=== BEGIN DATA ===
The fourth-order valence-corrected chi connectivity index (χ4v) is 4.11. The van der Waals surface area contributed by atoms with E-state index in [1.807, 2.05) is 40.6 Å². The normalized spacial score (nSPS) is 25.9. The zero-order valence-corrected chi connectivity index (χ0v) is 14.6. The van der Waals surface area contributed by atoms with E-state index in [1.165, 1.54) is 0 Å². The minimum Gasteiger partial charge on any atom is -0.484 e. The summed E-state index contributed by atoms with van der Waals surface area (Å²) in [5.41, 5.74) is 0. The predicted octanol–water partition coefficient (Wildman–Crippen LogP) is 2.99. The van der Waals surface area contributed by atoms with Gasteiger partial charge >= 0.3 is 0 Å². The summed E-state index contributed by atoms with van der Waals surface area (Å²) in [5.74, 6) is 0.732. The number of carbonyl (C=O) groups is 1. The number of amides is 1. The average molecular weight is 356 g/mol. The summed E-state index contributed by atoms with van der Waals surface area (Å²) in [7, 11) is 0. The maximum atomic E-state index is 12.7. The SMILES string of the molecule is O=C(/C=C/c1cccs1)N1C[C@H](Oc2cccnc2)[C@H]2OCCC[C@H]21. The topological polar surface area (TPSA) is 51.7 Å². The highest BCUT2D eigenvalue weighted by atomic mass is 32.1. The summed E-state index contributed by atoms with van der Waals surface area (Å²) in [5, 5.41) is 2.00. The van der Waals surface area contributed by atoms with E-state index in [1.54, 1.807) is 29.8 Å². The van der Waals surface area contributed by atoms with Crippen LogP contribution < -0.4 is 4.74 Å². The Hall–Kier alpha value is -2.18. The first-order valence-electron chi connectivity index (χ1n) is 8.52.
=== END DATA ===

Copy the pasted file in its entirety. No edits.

The fourth-order valence-corrected chi connectivity index (χ4v) is 4.11. The van der Waals surface area contributed by atoms with E-state index in [1.807, 2.05) is 40.6 Å². The normalized spacial score (nSPS) is 25.9. The zero-order valence-corrected chi connectivity index (χ0v) is 14.6. The van der Waals surface area contributed by atoms with E-state index in [1.165, 1.54) is 0 Å². The minimum Gasteiger partial charge on any atom is -0.484 e. The summed E-state index contributed by atoms with van der Waals surface area (Å²) in [5.41, 5.74) is 0. The predicted octanol–water partition coefficient (Wildman–Crippen LogP) is 2.99. The van der Waals surface area contributed by atoms with Gasteiger partial charge >= 0.3 is 0 Å². The summed E-state index contributed by atoms with van der Waals surface area (Å²) in [5.74, 6) is 0.732. The number of carbonyl (C=O) groups is 1. The number of amides is 1. The average molecular weight is 356 g/mol. The summed E-state index contributed by atoms with van der Waals surface area (Å²) in [7, 11) is 0. The maximum atomic E-state index is 12.7. The SMILES string of the molecule is O=C(/C=C/c1cccs1)N1C[C@H](Oc2cccnc2)[C@H]2OCCC[C@H]21. The topological polar surface area (TPSA) is 51.7 Å². The highest BCUT2D eigenvalue weighted by atomic mass is 32.1. The summed E-state index contributed by atoms with van der Waals surface area (Å²) in [5, 5.41) is 2.00. The van der Waals surface area contributed by atoms with E-state index in [1.54, 1.807) is 29.8 Å². The van der Waals surface area contributed by atoms with Crippen LogP contribution < -0.4 is 4.74 Å². The Hall–Kier alpha value is -2.18. The first-order valence-electron chi connectivity index (χ1n) is 8.52.